The Movie Waffler Shorts in Focus - <i>Remote</i> | The Movie Waffler

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Shorts in Focus - Remote

During a storm, a man's TV draws him into a terrifying situation.

Review by Benjamin Poole

Directed by: Marc Roussel


There is earlier evidence of Roussel’s assured style in Remote, his 2010 short which, with its confidence and Twilight Zone narrative ingenuity, exhibits a similar flair to The Last Halloween. Although the style of each film is strikingly diverse, both have similar thematic interests and observations. A chief likeness is the films’ milieu; both shorts are set in suburbia, detailing the horrors and magic which could lurk within the ostensibly innocuous environs of family homes and leafy streets.
In Remote we open on Matt (Roussel regular Ron Basch), an average guy with a hangdog air; there are telephone squabbles with his estranged wife regarding access to their daughter, and the postman keeps placing Matt’s correspondence in a neighbour’s mail box. Moreover, upon opening said mail, he discovers an oblique polaroid with his name and that day’s date on it. This strangeness reaches its uncanny peak when, as Matt settles himself in front of the television for the evening, the storm’s interference retunes the dial to an unexpected broadcast: Matt sees a young woman (Sarah Silverthorne), sitting in a dated apartment which is unusually similar to his….and, what’s more, she sees him too.
What follows is an innovative science-fiction tinged take on Rear Window; it is suspenseful and clever, and anyone who has ever shouted ‘RUN!’ at the screen while watching a young woman in immediate peril will appreciate its witty ironies. The pacing of Remote is purposeful; in a very short time, the film makes us truly care for these characters. Roussel displays a clear confidence in his actors, whose performances are understated yet completely convincing, our investment in them effectively sells the urgent dread of the second half. The look of the short is similarly determined, its cutaways to full screen static are weirdly ominous, and the genuine shocks which eventually occur are particularly jarring for their scarcity.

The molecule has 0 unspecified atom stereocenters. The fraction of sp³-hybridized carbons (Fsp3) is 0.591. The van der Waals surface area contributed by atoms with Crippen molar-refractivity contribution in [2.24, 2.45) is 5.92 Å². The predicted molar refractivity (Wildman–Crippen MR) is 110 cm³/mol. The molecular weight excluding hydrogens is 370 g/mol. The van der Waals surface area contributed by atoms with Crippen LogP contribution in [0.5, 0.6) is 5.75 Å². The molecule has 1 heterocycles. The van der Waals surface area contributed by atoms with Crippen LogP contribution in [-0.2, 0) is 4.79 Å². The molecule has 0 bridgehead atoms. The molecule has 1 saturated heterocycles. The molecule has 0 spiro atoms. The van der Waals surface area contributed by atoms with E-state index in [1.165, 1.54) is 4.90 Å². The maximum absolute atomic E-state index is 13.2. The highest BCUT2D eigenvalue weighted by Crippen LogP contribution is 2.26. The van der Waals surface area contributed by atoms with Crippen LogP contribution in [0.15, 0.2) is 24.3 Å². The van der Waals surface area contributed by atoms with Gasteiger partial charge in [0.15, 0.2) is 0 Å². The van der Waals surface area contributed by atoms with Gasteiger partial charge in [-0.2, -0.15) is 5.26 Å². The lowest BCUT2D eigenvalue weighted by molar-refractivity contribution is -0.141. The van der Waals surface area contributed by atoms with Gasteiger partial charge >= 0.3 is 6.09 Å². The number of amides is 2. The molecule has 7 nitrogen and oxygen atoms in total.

As a film that touches upon time travel, Remote intrigues. There is a running motif concerning the uncanniness of technology: the ‘ghosts’ that exist within photographs, the internet, tv programmes, mobile phone cameras. Tech is a nexus here, where the past and the present co-exist, and the dead or alive have no distinction. 
Re-watching is rewarding (it is likely that you’ll want to give Remote at least two viewings), wherein little details which initially seem incidental reveal poignant meanings (pay attention to what the newsreader is saying in the background…), and the opening scene’s contrast with the last has a reflective satisfaction.
With its intricate character work and carefully arranged narrative, Remote is as tightly constructed as a Swiss watch; each component working in an expert tandem, and well worth your time.
Remote will be exhibited in film festivals (and, apparently, if you squint, in Atom Egoyan’s Devils Knot where it plays in the background of a scene, trivia fans).


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